Cleanup continues with more rain to come

Tuesday, October 23, 2007
Trees and limbs from Thursday's storm still had Brucher Street closed Monday morning near Bertling Street in north Cape Girardeau. (Kit Doyle)

Several days after a powerful storm system moved through the area, Cape Girardeau continued to clean up the mess left behind as more rain moved in.

A series of powerful storms ripped through the Southeast Missouri region and other parts of the country's midsection last Wednesday and Thursday, uprooting trees and causing other damage and disruption of daily life. As the line moved through, nine tornado tracks were spotted in western Kentucky, according to the National Weather Service.

In Cape Girardeau the storms weren't as strong, but trees were knocked over and branches were snapped in a large area of the city north and west of the Southeast Missouri State University campus.

On Monday, city crews were still working to clean up the debris left in city roads, with more work left to do.

"Our crews are probably going to be out there most of the week," said Steve Cook, assistant public works director.

"We've got several hundred stops to make."

The public works department is picking up storm debris left at curbsides in the affected area, Cook said. More than 100 households have called requesting pickup, he said, and many more haven't that need the service.

At the start of the day Monday one street was closed -- Brucher Street at its intersection with Bertling Street -- due to limbs in the road. The other end of Brucher Street remained open, and the Bertling Street intersection was open by afternoon.

One woman living in the area said the closure didn't cause any significant travel inconvenience.

In other places some limbs were in the street, but not blocking the road. Cook said the city has experienced some problems with people putting storm debris on the street itself, but those items should be out of the street on the curbside.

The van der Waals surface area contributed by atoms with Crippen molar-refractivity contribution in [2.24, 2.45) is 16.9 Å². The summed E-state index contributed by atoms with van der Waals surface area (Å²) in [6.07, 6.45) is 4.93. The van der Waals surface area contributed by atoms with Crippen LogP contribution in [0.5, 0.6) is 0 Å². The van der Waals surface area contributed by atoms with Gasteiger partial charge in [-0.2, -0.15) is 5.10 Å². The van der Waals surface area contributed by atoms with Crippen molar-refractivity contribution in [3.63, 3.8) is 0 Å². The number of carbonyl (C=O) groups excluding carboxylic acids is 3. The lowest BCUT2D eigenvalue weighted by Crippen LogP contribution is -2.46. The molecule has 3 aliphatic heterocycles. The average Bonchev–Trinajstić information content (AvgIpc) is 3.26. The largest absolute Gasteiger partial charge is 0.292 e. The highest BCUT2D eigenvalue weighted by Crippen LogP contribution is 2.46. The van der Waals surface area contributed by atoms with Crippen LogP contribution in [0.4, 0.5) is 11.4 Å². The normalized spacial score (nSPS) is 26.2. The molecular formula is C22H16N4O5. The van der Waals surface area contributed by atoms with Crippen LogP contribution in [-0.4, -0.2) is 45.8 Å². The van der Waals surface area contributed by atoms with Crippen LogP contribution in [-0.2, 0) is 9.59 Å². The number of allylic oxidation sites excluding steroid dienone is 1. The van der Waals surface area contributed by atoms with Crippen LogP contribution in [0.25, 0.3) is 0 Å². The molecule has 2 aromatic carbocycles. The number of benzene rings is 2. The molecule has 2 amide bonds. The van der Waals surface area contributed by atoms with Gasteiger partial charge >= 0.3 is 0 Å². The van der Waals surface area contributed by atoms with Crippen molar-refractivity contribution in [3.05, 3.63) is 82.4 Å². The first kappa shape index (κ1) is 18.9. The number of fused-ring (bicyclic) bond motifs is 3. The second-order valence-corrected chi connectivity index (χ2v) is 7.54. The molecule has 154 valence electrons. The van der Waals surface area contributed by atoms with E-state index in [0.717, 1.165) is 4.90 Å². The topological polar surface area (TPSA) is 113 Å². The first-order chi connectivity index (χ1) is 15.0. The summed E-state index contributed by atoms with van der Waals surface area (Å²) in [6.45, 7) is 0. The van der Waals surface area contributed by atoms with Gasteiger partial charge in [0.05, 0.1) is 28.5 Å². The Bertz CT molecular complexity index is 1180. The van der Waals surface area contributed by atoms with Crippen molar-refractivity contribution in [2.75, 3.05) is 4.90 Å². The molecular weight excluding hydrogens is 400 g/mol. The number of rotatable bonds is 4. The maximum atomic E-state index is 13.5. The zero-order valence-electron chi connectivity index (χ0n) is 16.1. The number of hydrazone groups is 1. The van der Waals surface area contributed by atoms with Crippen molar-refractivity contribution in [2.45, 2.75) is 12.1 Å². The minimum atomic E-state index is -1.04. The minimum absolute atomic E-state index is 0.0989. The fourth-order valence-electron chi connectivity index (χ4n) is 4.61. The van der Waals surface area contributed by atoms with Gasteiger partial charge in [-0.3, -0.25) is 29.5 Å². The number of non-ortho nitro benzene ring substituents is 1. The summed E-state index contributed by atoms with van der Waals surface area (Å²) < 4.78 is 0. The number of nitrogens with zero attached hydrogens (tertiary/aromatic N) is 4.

Cape Girardeau County Highway Department supervisor Scott Bechtold said no roads were closed after the storm, and all roads were cleared by last weekend.

Last week's storm added to the extraordinary amount of rain that has fallen on Southeast Missouri and the surrounding area in September and October, following one of the driest summers on record.

During September 5.38 inches of precipitation fell at the Cape Girardeau Regional Airport, according to University of Missouri climatologist Pat Guinan, well above normal levels for September.

Rainfall on the year is still well below normal, though. According to Guinan's records, 2007 still has the sixth-driest March through Sept. 30 period since 1919, with precipitation 9.8 inches below normal for that period.

During a four-week period that ended last Sunday, 6.25 inches fell in Cape Girardeau County on average, according to local USDA estimates.

The rain has helped alleviate the severe drought Southeast Missouri has experienced this year.

While the rainfall is too late to boost soybean yields, it will still have a beneficial effect on pasture land, which had been almost completely devastated before the recent wet weather.

"Some of the pastures are starting to, not really green up, but fescue plants that people thought were dead are starting to show some signs of life," said Gerald Bryan, University of Missouri Extension agronomist for Cape Girardeau County.

The rains are also beneficial for those planting winter wheat, though the wet ground has slowed the soybean harvest, Bryan said.

Rainy, cloudy weather is expected to continue through Friday, said David Humphrey, lead forecaster for the National Weather Service office in Paducah, Ky. After today the chances of rain will diminish, though clouds will stick around, Humphrey said.

And temperatures will remain below the average high, hanging around the low- to mid-60s. The average high for this time of year is in the upper 60s, Humphrey said.

335-6611, extension 182

Respond to this story

Posting a comment requires free registration: